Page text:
While the Court found a number of flaws in Corrective Services NSW's handling of the medical condition and subsequent termination, it focussed on the employer's obligations around "reasonable adjustments". Suffering the disease and sleep disorder ("disabilities" for the purposes of disability discrimination legislation), Ms Huntley had provided medical evidence to the employer regarding her ability to perform her role which, relevantly, included some travel.

The Court found the employer had misinterpreted that evidence when it determined Ms Huntley should be medically retired because she was unable to travel for more than 30 minutes. On the contrary, that medical evidence asserted Ms Huntley could take trips greater than 30 minutes, so long as she was able to take a break along the way. A reasonable adjustment to make?

The Disability Discrimination Act 1992 (Cth) (Act) provides that an employer will not have unlawfully discriminated against an employee if, because of the disability, the employee would be unable to carry out the inherent requirements of the job even if the employer made reasonable adjustments for that employee. Under the Act, an adjustment is reasonable unless making it would impose an unjustifiable hardship on the employer.

So, did Corrective Services NSW make reasonable adjustments? Basing its decision on the fact the employer had misinterpreted the medical evidence presented by Ms Huntley, had considered the condition an "illness" rather than a "disability" (the latter meaning the disability discrimination legislation was relevant) and subsequently terminated the employment, the Court said no.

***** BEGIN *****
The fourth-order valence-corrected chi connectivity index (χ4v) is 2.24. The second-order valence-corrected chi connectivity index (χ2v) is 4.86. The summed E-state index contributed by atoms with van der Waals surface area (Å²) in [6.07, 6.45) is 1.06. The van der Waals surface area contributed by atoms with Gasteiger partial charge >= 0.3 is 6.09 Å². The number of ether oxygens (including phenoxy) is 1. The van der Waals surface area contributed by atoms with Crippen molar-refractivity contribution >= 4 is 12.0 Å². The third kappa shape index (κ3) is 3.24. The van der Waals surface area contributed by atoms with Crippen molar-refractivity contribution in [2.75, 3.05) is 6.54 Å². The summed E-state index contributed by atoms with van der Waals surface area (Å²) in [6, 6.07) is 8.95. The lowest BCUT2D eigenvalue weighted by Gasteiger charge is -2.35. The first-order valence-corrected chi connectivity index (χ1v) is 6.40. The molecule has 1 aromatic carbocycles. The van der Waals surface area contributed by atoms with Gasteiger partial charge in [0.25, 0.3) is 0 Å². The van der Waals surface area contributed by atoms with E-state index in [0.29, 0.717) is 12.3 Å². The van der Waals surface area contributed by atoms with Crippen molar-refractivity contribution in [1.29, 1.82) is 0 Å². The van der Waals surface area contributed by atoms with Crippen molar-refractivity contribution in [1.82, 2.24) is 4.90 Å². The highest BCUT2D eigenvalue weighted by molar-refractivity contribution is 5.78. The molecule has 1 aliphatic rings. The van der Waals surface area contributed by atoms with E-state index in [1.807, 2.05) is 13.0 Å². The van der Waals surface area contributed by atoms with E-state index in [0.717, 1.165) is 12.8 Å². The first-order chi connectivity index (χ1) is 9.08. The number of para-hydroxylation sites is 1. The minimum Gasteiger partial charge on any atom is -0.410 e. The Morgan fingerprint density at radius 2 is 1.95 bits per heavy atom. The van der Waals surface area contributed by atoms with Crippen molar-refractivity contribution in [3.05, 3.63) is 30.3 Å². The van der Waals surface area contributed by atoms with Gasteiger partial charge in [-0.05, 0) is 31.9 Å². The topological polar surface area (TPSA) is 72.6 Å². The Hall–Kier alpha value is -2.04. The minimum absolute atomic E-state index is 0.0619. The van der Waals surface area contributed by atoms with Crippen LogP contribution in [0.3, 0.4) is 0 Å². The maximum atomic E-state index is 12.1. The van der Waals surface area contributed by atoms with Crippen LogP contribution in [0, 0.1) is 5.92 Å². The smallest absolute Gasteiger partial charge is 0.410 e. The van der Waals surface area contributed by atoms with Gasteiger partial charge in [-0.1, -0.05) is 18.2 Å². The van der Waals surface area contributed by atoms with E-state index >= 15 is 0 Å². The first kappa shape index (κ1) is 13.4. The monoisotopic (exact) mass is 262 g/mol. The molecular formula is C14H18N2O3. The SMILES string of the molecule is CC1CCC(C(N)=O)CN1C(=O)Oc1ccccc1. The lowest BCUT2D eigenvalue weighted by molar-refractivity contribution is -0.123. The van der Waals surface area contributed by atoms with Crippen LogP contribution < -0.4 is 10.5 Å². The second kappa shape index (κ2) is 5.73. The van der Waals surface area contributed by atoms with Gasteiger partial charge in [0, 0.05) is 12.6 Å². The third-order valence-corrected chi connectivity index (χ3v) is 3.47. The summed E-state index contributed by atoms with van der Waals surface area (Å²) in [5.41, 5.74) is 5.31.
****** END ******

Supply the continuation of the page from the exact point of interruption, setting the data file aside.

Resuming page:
Corrective Services NSW had failed to: consider the inherent requirements of the role; consider any reasonable adjustments that could be made to assist the employee to perform the inherent requirements; and implement those adjustments. Relevantly, the employer was ordered to pay compensation for pain and suffering and breach of contract to the tune of over $170k plus interest.

Lessons learned: employers ought to carefully consider whether an employee's illness or medical condition is a "disability" and, if so, take steps to comply with the obligations which arise from the disability discrimination legislation. A failure to do so could be costly.

We do not disclaim anything about this article. We're quite proud of it really.

 

 

 

NDIS Appeals Flowchart

NDIS Appeals Flowchart

AED Legal Centre is currently providing assistance to NDIS participants who are seeking a review of an NDIS decision at the Administrative Appeals Tribunal (AAT).

For more information about this service please contact AED Legal Centre, Suite 4 Level 9, 276 Flinders Street, Melbourne, 3000.

Ph:(03) 9639 4333 or email noni.lord@aed.org.au

(03) 9639 4333

Suite 4 Level 9
276 Flinders St
Melbourne 3000